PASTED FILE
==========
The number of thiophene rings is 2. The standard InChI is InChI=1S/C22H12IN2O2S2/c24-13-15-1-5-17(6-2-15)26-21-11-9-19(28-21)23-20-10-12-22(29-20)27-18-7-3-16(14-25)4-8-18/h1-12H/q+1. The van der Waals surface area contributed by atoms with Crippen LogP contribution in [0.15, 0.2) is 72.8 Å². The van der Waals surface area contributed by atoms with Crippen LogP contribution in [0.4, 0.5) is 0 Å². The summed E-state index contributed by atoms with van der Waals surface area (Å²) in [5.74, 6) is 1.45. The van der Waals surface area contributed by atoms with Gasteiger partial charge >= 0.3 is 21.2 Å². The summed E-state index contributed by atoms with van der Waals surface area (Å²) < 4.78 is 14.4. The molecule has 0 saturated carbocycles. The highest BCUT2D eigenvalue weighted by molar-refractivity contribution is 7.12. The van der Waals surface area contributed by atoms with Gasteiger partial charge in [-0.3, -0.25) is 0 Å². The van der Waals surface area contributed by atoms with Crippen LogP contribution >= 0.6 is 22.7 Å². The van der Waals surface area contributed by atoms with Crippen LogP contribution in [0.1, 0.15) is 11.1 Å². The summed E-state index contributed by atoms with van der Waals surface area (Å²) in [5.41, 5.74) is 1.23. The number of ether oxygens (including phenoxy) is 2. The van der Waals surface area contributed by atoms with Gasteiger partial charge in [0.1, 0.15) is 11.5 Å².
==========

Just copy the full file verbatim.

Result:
The number of thiophene rings is 2. The standard InChI is InChI=1S/C22H12IN2O2S2/c24-13-15-1-5-17(6-2-15)26-21-11-9-19(28-21)23-20-10-12-22(29-20)27-18-7-3-16(14-25)4-8-18/h1-12H/q+1. The van der Waals surface area contributed by atoms with Crippen LogP contribution in [0.15, 0.2) is 72.8 Å². The van der Waals surface area contributed by atoms with Crippen LogP contribution in [0.4, 0.5) is 0 Å². The summed E-state index contributed by atoms with van der Waals surface area (Å²) in [5.74, 6) is 1.45. The van der Waals surface area contributed by atoms with Gasteiger partial charge >= 0.3 is 21.2 Å². The summed E-state index contributed by atoms with van der Waals surface area (Å²) < 4.78 is 14.4. The molecule has 0 saturated carbocycles. The highest BCUT2D eigenvalue weighted by molar-refractivity contribution is 7.12. The van der Waals surface area contributed by atoms with Gasteiger partial charge in [-0.3, -0.25) is 0 Å². The van der Waals surface area contributed by atoms with Crippen LogP contribution >= 0.6 is 22.7 Å². The van der Waals surface area contributed by atoms with Crippen LogP contribution in [0.1, 0.15) is 11.1 Å². The summed E-state index contributed by atoms with van der Waals surface area (Å²) in [5.41, 5.74) is 1.23. The number of ether oxygens (including phenoxy) is 2. The van der Waals surface area contributed by atoms with Gasteiger partial charge in [0.1, 0.15) is 11.5 Å².